a blog post, this project "represents the biggest step forward in accuracy, transparency and our technology in Klout's history."Today Klout released a new scoring model for its social media influence service. According to
Klout Score is based on the PeopleRank algorithm, which gathers information about how many people you influence, how much you influence them and how influential they are.
"Influence is the ability to drive action and is based on quality, not quantity," writes Klout Director of Ranking Ash Rust. "When someone engages with your content, we assess that action in the context of the person's own activity."
Klout Score collects data from your Twitter, Facebook, LinkedIn, Foursquare, Google+ and Wordpress accounts in order to determine your overall social media influence.
But how it calculates your score based on the data is unknown. In his blog post "The Trouble with Klout," long-time technology journalist Paul Gillin writes:
Klout uses a proprietary algorithm to estimate influence based upon comments, retweets, @replies and mentions, among other things. The company isn't very transparent about how it calculates the score, and with good reason. The algorithm is a competitive asset and disclosure would inevitably invite people to manipulate the system.
He concludes by stating that "Klout essentially asks customers to put their faith in the service to do the right thing."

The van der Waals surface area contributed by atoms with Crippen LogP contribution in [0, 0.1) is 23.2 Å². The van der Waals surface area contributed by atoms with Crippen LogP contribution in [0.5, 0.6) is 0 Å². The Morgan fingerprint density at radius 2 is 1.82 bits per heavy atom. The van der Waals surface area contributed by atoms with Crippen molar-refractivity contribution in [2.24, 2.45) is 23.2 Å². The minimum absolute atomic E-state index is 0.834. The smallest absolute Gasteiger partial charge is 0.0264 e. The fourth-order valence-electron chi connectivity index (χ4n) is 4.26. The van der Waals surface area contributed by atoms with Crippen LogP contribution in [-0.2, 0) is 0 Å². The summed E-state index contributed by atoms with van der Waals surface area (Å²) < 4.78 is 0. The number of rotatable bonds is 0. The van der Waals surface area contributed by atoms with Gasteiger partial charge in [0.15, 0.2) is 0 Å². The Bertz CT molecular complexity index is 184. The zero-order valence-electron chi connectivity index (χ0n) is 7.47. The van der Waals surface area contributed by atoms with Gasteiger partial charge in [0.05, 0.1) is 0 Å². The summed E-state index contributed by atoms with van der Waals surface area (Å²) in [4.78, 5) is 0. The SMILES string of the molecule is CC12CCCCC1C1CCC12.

What Is Influence Measurement, Really?
Let's not forget that Klout measures algorithmically derived data points. It does not account for its users offline influence, or any digital influence that isn't expressed on social media. Are critics of Klout missing the big picture? Jay Baer says yes, they definitely are.
Klout should be used directionally and for trending purposes, not adhered to slavishly. It's one piece of information that needs to be combined with (ideally) several others to do social CRM well. After all, the most important thing to know isn't online "influence" but historical relationship between that customer and your company, and their corresponding lifetime value...I fear that lazy companies use it as a replacement for sound CRM and database marketing initiatives that bolt together multiple data points for better business intelligence.
Klout Scores Keep Dropping, Users Get Angrier
In the comments section below the post, angry users are shouting that Klout has assigned a higher importance to Facebook than it gives to Twitter. Klout responded, stating: "We measure influence equally on every network. We care about your influence over your audience -- not the network you influence them in." Here's another conversation between a user and Klout, suggesting that their algorithm updates are nothing to quibble over.
Klout has flaws. So who cares if your Klout score just dropped? That's pretty vain.